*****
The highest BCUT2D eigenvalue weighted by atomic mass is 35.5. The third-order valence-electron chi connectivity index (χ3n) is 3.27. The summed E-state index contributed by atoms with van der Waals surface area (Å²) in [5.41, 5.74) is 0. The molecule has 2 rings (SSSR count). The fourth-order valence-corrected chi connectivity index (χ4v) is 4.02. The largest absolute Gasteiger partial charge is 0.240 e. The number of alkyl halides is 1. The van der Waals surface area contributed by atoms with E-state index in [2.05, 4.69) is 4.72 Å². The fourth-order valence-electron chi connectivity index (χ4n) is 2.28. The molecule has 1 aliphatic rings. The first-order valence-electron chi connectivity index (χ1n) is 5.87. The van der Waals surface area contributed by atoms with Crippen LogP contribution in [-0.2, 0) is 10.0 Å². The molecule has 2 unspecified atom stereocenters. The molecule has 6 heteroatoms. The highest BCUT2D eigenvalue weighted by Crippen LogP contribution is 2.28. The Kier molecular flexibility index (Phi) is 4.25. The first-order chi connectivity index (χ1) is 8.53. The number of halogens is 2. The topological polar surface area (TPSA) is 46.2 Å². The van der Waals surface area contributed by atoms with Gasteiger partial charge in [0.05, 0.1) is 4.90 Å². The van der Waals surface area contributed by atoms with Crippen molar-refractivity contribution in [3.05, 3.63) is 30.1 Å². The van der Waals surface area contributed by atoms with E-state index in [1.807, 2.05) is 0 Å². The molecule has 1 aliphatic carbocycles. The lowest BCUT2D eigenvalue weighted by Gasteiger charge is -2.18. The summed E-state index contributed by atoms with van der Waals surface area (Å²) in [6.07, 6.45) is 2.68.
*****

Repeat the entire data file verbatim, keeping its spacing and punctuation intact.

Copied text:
The highest BCUT2D eigenvalue weighted by atomic mass is 35.5. The third-order valence-electron chi connectivity index (χ3n) is 3.27. The summed E-state index contributed by atoms with van der Waals surface area (Å²) in [5.41, 5.74) is 0. The molecule has 2 rings (SSSR count). The fourth-order valence-corrected chi connectivity index (χ4v) is 4.02. The largest absolute Gasteiger partial charge is 0.240 e. The number of alkyl halides is 1. The van der Waals surface area contributed by atoms with E-state index in [2.05, 4.69) is 4.72 Å². The fourth-order valence-electron chi connectivity index (χ4n) is 2.28. The molecule has 1 aliphatic rings. The first-order valence-electron chi connectivity index (χ1n) is 5.87. The van der Waals surface area contributed by atoms with Crippen LogP contribution in [-0.2, 0) is 10.0 Å². The molecule has 2 unspecified atom stereocenters. The molecule has 6 heteroatoms. The highest BCUT2D eigenvalue weighted by Crippen LogP contribution is 2.28. The Kier molecular flexibility index (Phi) is 4.25. The first-order chi connectivity index (χ1) is 8.53. The number of halogens is 2. The topological polar surface area (TPSA) is 46.2 Å². The van der Waals surface area contributed by atoms with Gasteiger partial charge in [0.05, 0.1) is 4.90 Å². The van der Waals surface area contributed by atoms with Crippen molar-refractivity contribution in [3.05, 3.63) is 30.1 Å². The van der Waals surface area contributed by atoms with E-state index in [1.807, 2.05) is 0 Å². The molecule has 1 aliphatic carbocycles. The lowest BCUT2D eigenvalue weighted by Gasteiger charge is -2.18. The summed E-state index contributed by atoms with van der Waals surface area (Å²) in [6.07, 6.45) is 2.68.